- While they present risks and some are faltering, public-private partnerships (P3s) for student housing may be a good option for institutions, particularly if they don't add amenities that significantly raise costs for students, according to a new analyst report from S&P Global.
- Similarly, Moody's Investors Service reports in a sector profile that demand for student housing continues to be strong, with weakness in markets where enrollment is declining or the area is oversupplied.
- However, S&P analysts said declining enrollment is one factor that has reduced the share of non-investment grade student housing P3s. And students' price sensitivity has hampered some school's ability to fill higher-priced projects.
The S&P analysts paint a picture of the circumstances around these P3 arrangements similar to that of tuition discounts, which now average above 50% at private colleges. Just as colleges feel pressured to provide lower-priced tuition, so too do they to offer "enhanced facilities and amenities," in the hopes of boosting enrollment. The analysts warn to mind excesses in light of students' growing sensitivity to price.
"Although new student housing projects offer students a more modern way of living, the rising cost of education coupled with the high price of these newer housing options is not feasible for some families," they write, adding that "there is an increasing gap between housing expectation and willingness to pay, which can lead to lower occupancy and, if not remedied, eventual failure of the project."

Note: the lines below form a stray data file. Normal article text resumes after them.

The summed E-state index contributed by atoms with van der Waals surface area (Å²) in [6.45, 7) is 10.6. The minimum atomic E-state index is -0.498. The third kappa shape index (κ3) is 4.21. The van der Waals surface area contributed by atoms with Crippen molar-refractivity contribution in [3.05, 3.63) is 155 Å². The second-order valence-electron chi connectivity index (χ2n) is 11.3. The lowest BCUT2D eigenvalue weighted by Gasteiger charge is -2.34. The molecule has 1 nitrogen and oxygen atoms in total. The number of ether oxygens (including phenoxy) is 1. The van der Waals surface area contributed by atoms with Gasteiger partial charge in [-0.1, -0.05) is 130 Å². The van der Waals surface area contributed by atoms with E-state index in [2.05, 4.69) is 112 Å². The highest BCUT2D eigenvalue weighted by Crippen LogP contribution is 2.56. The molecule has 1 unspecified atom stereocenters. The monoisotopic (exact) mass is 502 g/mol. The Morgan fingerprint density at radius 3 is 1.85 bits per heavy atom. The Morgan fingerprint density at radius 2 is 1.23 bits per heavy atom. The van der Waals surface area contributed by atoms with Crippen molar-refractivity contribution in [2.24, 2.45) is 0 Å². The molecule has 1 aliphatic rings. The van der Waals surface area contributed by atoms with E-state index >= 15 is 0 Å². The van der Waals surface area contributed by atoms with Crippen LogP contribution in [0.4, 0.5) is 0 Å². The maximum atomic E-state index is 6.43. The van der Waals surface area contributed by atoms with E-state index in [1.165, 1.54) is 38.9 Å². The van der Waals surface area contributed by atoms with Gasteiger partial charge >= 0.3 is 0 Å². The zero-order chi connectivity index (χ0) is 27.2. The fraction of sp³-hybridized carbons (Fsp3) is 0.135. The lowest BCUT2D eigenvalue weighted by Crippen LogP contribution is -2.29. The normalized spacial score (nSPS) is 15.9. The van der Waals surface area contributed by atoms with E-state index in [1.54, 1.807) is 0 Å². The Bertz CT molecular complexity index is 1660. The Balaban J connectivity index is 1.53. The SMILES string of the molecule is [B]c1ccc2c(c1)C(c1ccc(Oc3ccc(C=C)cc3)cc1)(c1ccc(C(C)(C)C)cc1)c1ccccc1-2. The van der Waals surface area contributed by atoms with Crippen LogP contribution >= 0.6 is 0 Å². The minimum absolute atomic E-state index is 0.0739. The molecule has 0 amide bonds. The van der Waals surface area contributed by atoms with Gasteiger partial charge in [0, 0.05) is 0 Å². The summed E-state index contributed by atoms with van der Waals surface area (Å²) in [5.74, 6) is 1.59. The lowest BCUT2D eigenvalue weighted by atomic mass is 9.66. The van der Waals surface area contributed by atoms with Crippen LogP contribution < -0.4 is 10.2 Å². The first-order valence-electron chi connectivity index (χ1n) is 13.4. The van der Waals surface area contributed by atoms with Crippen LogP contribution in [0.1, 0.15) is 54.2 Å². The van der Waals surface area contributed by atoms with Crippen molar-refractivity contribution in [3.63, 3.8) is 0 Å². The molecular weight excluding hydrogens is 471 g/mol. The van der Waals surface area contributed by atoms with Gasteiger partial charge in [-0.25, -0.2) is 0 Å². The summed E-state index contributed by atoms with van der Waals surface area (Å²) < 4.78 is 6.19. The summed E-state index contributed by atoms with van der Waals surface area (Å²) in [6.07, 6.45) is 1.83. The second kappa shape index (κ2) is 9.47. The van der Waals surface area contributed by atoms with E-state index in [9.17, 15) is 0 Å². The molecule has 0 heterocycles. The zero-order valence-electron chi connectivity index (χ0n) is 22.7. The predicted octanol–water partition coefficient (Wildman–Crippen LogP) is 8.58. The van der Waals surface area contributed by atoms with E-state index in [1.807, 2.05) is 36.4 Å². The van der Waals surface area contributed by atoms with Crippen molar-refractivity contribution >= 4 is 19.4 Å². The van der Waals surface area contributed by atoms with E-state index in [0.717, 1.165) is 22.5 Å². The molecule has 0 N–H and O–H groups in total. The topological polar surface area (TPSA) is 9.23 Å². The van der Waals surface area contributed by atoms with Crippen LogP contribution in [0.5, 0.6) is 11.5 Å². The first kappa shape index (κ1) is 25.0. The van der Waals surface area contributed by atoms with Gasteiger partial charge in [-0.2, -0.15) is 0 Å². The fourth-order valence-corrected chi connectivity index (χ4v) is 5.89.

P3s bring several advantages to student housing projects, the S&P analysts note. Among them, the ability to add housing quickly, share risk among multiple parties, acquire development expertise and create a revenue-generating asset for the university.
Risks to the success of a P3 include students opting instead for lower-cost housing near campus, potential oversupply as many players look to address demand in this space, the university's reduced control over the project and its operations, projected enrollment declines and the inherent challenges in construction, such as weather-related delays or other events that can slow down the timeline.
Despite those risks, colleges' investment in their existing facilities is at its highest point in more than a decade. A report late last year on spending by 360 campuses said institutions have been in an "arms race" to build new facilities to draw students in the years since the recession. Those buildings will require continued upkeep, the report notes, even with enrollment declines and continued budget strain ahead.
Other kinds of P3s are subjected to similar risks and can bring like advantages. At a conference last week on the topic at George Mason University, higher ed leaders and other industry experts noted that P3s have grown beyond campus infrastructure and services like food and laundry to include academic operations, recruitment and online programs.
They advised colleges to be aware of the risks, including their own ability to negotiate and manage such relationships. Being clear on the need for and role of a third party is also important, as is making sure the P3 doesn't compete with or duplicate existing services or facilities. In some cases, P3s to assist with recruitment, particularly abroad, and managing back office operations can even help institutions work more efficiently, they said.